c) The corridors on other floors of the building operate normally. (Typically partially open supplies and exhausts.)

    In a building pressurization system approach –
    a) The corridors on the fire floor are negative with the fan pulling smoke out of the floor.

    b) All other floors operate normally. They are under a positive pressure with ventilation air. Since the fire floor is very negative, the difference in pressure is large enough to prevent smoke spread to the non-fire floors.

    BuildingSystem resized 600

    Figure 2: “Building” vs. “sandwich” pressurization system.

    Figure 2, shows the overall concept of a non-dedicated system – the ducts move ventilation air under normal circumstances and are used for smoke control only in an emergency. However, variations are common in corridor systems as there are a number of ways to achieve the goals. Among the possible methods are:

    a) Two rooftop fans (supply and exhaust) and separate ducts to the corridors.

    b) One reversible fan that delivers ventilation air in normal operation and exhausts air during an event. In this case there are other provisions for make-up air, reliefs or local exhausts. Various factors influence the approach that is best. All pressures – positive or negative – due to stack effect; lobbies, elevators, or natural ventilation, or attached rooms and spaces are considered.

    c)  If there is sufficient make-up air elsewhere, an exhaust fan alone may be used to move air out of the corridor. No supply fan.

    See Figures 3 and 4 for drawings of the two approaches. Figure 5 shows a vertical representation of a high-rise corridor duct system in a multistory building. The point is that the same duct feeds or draws from all of the dampers. The system must be balanced in order to provide the correct amount of ventilation air on each floor. When a fire event occurs, the air flow requirements change.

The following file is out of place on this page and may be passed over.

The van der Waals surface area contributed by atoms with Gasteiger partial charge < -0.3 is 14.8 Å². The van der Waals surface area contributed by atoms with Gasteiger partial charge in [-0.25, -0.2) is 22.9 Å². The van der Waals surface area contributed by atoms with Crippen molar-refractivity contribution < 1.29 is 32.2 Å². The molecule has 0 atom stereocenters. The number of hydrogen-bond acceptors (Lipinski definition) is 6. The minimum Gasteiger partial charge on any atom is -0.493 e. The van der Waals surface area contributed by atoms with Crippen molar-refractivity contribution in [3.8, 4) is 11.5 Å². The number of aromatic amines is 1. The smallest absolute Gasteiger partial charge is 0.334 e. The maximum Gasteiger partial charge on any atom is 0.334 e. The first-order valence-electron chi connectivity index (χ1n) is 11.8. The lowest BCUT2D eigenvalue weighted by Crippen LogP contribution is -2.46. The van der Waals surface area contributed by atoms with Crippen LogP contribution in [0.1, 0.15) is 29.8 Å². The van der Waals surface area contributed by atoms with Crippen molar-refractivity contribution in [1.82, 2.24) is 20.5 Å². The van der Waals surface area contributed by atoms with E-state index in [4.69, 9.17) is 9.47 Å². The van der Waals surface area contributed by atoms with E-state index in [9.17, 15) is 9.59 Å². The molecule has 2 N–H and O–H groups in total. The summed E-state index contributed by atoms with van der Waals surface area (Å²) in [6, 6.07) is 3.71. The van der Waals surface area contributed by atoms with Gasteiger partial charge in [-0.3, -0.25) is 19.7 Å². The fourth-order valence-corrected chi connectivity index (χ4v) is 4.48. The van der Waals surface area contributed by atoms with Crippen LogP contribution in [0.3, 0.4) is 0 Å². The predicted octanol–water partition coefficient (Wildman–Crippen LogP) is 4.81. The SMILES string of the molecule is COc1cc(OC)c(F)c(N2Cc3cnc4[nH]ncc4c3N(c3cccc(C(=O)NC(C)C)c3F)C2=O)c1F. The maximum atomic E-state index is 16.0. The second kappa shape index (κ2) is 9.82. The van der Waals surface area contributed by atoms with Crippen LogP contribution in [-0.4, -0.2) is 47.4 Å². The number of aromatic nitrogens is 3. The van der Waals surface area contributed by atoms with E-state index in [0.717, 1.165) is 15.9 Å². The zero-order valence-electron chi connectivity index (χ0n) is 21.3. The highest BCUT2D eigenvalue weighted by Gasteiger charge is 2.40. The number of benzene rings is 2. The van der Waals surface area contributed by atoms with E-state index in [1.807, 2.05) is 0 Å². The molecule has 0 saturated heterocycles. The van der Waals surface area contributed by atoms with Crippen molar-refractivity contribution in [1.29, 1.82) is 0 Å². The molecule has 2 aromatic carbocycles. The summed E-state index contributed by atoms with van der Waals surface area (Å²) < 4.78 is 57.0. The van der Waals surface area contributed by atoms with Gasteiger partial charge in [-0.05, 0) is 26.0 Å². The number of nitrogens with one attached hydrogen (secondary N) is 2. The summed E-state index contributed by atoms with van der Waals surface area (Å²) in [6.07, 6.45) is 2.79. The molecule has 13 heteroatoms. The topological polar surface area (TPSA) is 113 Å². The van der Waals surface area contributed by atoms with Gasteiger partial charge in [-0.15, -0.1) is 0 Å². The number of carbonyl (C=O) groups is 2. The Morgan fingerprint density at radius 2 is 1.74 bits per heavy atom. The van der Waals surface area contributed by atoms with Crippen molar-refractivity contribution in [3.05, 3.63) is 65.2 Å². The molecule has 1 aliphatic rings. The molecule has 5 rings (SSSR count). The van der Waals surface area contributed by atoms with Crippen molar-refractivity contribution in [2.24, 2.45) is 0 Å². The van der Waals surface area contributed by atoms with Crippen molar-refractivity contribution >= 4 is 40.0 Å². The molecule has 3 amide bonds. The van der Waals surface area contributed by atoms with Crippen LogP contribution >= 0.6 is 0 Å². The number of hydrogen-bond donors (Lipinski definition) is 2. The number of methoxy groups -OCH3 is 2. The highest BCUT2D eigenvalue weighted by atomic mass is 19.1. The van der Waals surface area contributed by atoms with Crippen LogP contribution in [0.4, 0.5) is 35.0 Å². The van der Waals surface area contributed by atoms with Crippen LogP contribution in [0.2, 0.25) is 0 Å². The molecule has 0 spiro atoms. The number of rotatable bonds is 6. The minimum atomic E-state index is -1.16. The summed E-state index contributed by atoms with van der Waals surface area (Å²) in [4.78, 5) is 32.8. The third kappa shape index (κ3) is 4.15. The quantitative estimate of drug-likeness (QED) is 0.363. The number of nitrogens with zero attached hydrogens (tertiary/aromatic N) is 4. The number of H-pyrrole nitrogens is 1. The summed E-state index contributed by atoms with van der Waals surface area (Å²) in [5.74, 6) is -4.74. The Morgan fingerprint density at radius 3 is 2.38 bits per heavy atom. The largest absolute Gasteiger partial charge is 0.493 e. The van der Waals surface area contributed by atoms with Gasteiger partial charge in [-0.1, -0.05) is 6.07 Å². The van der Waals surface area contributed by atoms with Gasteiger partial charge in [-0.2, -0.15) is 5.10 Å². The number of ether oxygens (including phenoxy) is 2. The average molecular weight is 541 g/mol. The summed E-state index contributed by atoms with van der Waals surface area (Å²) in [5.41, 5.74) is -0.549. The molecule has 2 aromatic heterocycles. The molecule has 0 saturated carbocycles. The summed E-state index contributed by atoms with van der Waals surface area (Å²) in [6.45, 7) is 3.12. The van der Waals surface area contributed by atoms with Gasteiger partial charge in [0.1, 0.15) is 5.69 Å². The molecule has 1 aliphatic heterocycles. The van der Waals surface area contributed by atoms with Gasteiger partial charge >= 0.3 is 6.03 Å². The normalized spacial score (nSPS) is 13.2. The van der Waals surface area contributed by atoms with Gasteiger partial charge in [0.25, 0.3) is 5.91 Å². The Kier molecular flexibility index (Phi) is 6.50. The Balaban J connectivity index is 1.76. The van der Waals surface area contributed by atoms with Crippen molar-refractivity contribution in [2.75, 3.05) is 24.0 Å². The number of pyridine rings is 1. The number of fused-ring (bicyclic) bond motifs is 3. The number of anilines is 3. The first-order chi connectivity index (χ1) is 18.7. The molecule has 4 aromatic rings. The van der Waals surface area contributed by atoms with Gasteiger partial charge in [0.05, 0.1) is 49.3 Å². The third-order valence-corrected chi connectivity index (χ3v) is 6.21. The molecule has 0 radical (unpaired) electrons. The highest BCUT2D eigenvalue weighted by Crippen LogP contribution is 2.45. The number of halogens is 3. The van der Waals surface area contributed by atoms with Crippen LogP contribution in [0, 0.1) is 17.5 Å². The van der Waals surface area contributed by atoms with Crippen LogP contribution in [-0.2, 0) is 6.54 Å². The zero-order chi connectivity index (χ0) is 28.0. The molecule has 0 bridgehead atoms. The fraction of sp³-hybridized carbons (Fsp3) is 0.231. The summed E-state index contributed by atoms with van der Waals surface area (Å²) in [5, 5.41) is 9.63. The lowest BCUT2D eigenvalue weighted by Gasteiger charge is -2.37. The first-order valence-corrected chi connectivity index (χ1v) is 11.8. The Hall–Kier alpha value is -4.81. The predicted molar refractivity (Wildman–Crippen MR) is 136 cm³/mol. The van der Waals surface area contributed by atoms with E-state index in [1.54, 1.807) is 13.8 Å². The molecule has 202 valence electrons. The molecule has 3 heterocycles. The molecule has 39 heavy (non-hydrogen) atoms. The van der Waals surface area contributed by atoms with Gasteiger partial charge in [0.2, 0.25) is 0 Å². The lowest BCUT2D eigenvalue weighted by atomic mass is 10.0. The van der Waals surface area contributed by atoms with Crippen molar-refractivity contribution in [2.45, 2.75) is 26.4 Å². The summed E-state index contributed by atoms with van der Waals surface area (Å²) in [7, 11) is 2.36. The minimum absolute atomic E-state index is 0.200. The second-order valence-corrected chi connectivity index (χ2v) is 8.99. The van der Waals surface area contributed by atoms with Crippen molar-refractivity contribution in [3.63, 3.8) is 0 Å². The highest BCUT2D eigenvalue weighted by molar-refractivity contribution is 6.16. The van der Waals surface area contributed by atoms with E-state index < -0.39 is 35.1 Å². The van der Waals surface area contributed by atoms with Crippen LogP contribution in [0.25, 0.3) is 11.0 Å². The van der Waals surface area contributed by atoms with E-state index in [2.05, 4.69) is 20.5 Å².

Figure 3: Separate supply and exhaust ducts in a corridor.

    Figure 4

    Figure 4: Single duct serves as supply and smoke exhaust in a corridor.

    Figure 5

    Figure 5: Fan and ducts in 10 story building.

    The pressure at the discharge of the fan is higher than at the bottom of the building. However, the required quantity of air going through each damper is the same during normal operation.

    The damper at the top of the building will be open much less than that at the bottom of the building. Even with careful calculations to use different sizes of dampers, balancing will be needed to get the correct flow through each damper. In addition to pressure losses in the duct and across the dampers, local exhausts and some stack effect will cause variations that cannot be precisely calculated. The goal will be to have the furthest damper full open to use the least fan energy while delivering the right amount of ventilation air on every floor.

    The fan sequence for each of the cases above is straightforward. With the Figure 3 two duct system both the ventilation supply fan and exhaust fan are on when occupied (or optimizing or under control of an air quality sensor). If a fire alarm activates or smoke is detected during unoccupied periods, the fans are turned on again. This is the same for both sandwich and pressurization systems. At the same time the stairwell pressurization system is activated and alarms are issued. This is beyond the scope of this article.

    If using the Figure 4 geometry, then the fan is on and supplying air during normal occupied times. In event of a fire, the fan goes to the reverse air flow direction – exhaust mode.

    Any individual damper in either type of system must perform several functions. These dampers can be parallel blade (PB) or opposed blade (OB). In most cases an OB will have more accurate resolution for setting minimum position and full open the flow is the same for either type.

    The dampers must be UL 555S (UL 555S) listed as smoke dampers (IFC 909.10.4). In some cases the damper must also be a fire damper that meets UL 555 (UL 555) as well so combination fire and smoke dampers would be required. Most corridor walls must be fire rated. However, if the fire damper function could interfere with the smoke control system operation, then installation of a fire damper is not required (IBC 717.2.1).

    The actuated damper operation will be similar for all cases. Here we will discuss the detailed operation for only the Figure 3 supply and return duct case in a sandwich pressurization system.